The bell-shaped curve of property.
Understanding housing demand.

Let’s take a look at a bell-shaped curve when it comes to housing demand.

Bell-shaped curve of housing demand

The majority of demand for housing is in the middle of the curve. That’s where you find your four-bedroom family homes. At the low extremity, you’ve got the one-bedroom apartments or small flats and at the other extremity, you’ve got the mansions.

The most demand can be found in the middle of the curve. So if you have properties in the middle of the market, you’re always going to find someone to rent them. You’re always going to get the best, most stable returns. If you play around at either extremity, that’s where you’re more likely to run into problems.

Decision dilemma🤔 The choice between new and old properties

Remember the four big mistakes? Mistake #3 is buying an old property. The government is required to increase the housing stock to keep up with the growing population. As a result, all of the government incentives are geared towards newly built properties.

The main reason to buy new is for risk management. New properties come with a builder’s warranty and structural guarantee so you aren’t caught unaware and have repair costs at the start. If you are buying a second-hand home, you don’t know what you are getting. Consumer law is “buyer beware”. You can have a building and pest inspection done but there is still the risk that you could be buying a lemon.

New properties are also significantly better for cash flow. Older properties naturally cost more in maintenance. After 10 years, a typical house starts to need more maintenance. Once a house is 20 years old, you need to start budgeting about $5,000 per year in maintenance so you can give it a paint, replace the air conditioning, and so on as needed.

The other benefit of a new property is depreciation. Theoretically, a building will continually be going down in value. Not the land, but the structure. Think of things like your carpets and curtains that you won’t be able to take out and sell for the same price as what they cost to install. The government acknowledges this depreciation on investment properties and allows you to claim the theoretical depreciation on your tax.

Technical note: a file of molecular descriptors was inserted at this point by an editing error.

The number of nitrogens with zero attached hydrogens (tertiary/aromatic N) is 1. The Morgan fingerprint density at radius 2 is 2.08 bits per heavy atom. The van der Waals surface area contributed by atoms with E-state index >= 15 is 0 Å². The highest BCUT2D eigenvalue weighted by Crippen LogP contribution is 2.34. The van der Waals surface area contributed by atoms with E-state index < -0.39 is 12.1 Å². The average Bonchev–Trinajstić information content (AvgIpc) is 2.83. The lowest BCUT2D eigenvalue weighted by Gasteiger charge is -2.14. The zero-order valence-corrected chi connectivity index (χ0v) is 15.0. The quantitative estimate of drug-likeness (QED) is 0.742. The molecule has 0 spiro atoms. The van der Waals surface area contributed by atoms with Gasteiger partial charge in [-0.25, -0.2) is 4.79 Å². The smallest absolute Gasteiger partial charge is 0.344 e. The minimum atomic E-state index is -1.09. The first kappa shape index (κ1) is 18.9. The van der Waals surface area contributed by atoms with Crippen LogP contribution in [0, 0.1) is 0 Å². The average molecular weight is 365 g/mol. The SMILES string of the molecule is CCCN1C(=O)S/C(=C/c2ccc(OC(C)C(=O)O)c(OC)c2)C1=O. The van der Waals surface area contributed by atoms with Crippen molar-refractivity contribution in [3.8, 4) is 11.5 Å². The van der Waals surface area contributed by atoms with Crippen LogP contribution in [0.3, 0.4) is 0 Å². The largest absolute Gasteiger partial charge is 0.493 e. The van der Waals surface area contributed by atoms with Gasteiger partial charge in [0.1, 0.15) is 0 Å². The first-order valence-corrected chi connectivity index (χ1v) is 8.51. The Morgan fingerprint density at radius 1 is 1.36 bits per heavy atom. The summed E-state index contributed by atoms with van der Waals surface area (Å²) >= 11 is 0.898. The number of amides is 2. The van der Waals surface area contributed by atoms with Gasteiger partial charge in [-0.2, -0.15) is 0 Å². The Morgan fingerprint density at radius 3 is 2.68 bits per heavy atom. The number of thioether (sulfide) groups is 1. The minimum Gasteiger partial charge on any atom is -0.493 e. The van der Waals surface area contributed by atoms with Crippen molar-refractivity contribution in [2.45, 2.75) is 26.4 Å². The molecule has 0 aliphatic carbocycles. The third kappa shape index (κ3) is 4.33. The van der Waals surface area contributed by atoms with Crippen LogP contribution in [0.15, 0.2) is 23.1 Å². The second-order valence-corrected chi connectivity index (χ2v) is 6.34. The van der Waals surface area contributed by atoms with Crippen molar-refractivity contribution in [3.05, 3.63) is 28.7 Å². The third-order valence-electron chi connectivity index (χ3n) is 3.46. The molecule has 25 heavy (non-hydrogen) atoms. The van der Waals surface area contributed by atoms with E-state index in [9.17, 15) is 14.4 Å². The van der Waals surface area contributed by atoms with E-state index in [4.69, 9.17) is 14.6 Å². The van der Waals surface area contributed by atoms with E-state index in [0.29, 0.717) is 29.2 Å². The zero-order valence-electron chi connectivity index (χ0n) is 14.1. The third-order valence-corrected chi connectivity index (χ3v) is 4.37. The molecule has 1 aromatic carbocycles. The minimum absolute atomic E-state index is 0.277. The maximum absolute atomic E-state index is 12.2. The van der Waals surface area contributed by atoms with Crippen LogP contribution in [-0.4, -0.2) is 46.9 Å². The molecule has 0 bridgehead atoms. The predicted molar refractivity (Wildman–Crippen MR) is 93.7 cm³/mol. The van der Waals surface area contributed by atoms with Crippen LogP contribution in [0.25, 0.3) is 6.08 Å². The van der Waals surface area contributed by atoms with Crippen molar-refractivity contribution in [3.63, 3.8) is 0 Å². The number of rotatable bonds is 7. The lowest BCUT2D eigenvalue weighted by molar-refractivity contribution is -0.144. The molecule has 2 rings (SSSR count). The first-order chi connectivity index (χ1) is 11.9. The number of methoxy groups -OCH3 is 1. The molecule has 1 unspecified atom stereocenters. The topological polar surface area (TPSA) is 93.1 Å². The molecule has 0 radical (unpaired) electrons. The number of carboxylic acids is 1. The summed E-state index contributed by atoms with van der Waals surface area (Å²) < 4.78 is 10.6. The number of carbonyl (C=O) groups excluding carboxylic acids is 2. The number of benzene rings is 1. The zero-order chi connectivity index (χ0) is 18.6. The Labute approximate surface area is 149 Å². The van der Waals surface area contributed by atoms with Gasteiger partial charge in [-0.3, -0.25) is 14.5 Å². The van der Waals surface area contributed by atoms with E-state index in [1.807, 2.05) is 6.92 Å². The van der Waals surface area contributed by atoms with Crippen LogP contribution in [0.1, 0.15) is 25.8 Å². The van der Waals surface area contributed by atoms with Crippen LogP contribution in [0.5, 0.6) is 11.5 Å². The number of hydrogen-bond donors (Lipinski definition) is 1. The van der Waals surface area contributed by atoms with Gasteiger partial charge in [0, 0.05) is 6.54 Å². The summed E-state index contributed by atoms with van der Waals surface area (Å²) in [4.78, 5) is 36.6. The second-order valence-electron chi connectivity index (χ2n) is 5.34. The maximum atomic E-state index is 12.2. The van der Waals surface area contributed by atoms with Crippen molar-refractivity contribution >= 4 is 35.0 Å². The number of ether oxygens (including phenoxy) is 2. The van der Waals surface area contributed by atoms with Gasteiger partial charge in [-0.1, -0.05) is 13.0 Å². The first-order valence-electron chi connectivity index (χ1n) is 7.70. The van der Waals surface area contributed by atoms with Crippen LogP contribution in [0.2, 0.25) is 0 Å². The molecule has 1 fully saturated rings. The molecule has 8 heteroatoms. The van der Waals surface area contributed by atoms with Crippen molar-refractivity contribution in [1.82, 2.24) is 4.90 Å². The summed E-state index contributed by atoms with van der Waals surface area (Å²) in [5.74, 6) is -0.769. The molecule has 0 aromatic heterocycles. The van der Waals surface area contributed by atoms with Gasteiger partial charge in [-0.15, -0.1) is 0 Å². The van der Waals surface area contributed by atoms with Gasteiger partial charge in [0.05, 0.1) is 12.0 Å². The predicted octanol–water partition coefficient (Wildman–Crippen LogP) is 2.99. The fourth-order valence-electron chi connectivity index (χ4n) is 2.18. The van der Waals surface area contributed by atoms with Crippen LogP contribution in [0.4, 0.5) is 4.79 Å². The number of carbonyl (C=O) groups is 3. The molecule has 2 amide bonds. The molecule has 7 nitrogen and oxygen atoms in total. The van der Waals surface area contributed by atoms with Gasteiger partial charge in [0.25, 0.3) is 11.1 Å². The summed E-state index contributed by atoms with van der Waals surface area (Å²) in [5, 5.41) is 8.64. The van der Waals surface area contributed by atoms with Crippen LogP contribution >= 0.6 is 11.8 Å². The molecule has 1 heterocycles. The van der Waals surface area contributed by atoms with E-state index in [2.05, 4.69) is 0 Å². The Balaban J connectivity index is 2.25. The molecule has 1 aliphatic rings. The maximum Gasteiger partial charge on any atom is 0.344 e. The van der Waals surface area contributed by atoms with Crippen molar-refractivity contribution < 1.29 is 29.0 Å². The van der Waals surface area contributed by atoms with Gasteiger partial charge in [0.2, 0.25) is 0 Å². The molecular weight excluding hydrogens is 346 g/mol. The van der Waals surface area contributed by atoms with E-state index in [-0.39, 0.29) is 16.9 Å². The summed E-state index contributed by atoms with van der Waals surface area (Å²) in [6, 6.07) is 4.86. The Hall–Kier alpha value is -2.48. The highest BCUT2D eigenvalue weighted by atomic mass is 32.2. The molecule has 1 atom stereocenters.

A brand new house will get at least $20,000 depreciation and depending on which tax bracket you’re in, you’ll get about a third of that back. That’s about $7,000 a year in your tax return or about $134 per week. Once the property reaches about 20 years of age, the depreciation is negligible or completely finished. When we compare the two: the new house is giving you about $5,000 a year while the old one is giving you nothing. Most people who buy old houses don’t realise this and don’t know what they’re missing!

New properties are about $12,000 per year cheaper to hold (you’ll earn an extra $7,000 on your tax return and you won’t lose $5,000 for maintenance costs).

Historic charm vs. modern convenience. Build or buy an existing property?

The bottom line is that you should always buy brand new properties. The structural guarantee is a massive insurance policy for you. Depreciation is also a benefit of building a new property. With two sets of depreciation laws in Australia, the more generous laws favour brand new properties and are designed to encourage people to buy new or build properties. Building a brand new home also attracts the best tenants because who wouldn’t want to live in a brand new home?

Nine times out of ten, the only way to get a brand new property is to build it. That is, you have to buy a block of land and get a builder to build the house or buy off the plan with a 10% deposit as a part of a townhouse or apartment scheme. I see a lot of people trying to shortcut the process and they buy an existing home because they are not willing to go through the process of building. Those people are making a big mistake.

When you buy an existing home, you really don’t know what you’re buying, even after completing a building inspection. If you’ve ever read a building inspection report, you’ll have noticed that it’s about 25% information and 75% legal disclaimers because there is only so much a building inspector can do during their one-hour inspection. They, unfortunately, don’t have an x-ray machine, and they can’t see under the slab or behind the walls, so they don’t know for sure that the building is 100% structurally sound.

Do you think that there could be people who might have a house with structural problems and know full well how expensive those problems are to fix, conceal them and sell the property to someone else? Do you think that’s possible? Of course, it is! It’s unlikely but it is possible. If it happens to you, you will inherit a problem that could cost you hundreds of thousands of dollars. That’s why you should always buy brand new and 9/10 times you have to build to get a brand new property.

Come back where I’ll discuss land size.

~Daimien Patterson



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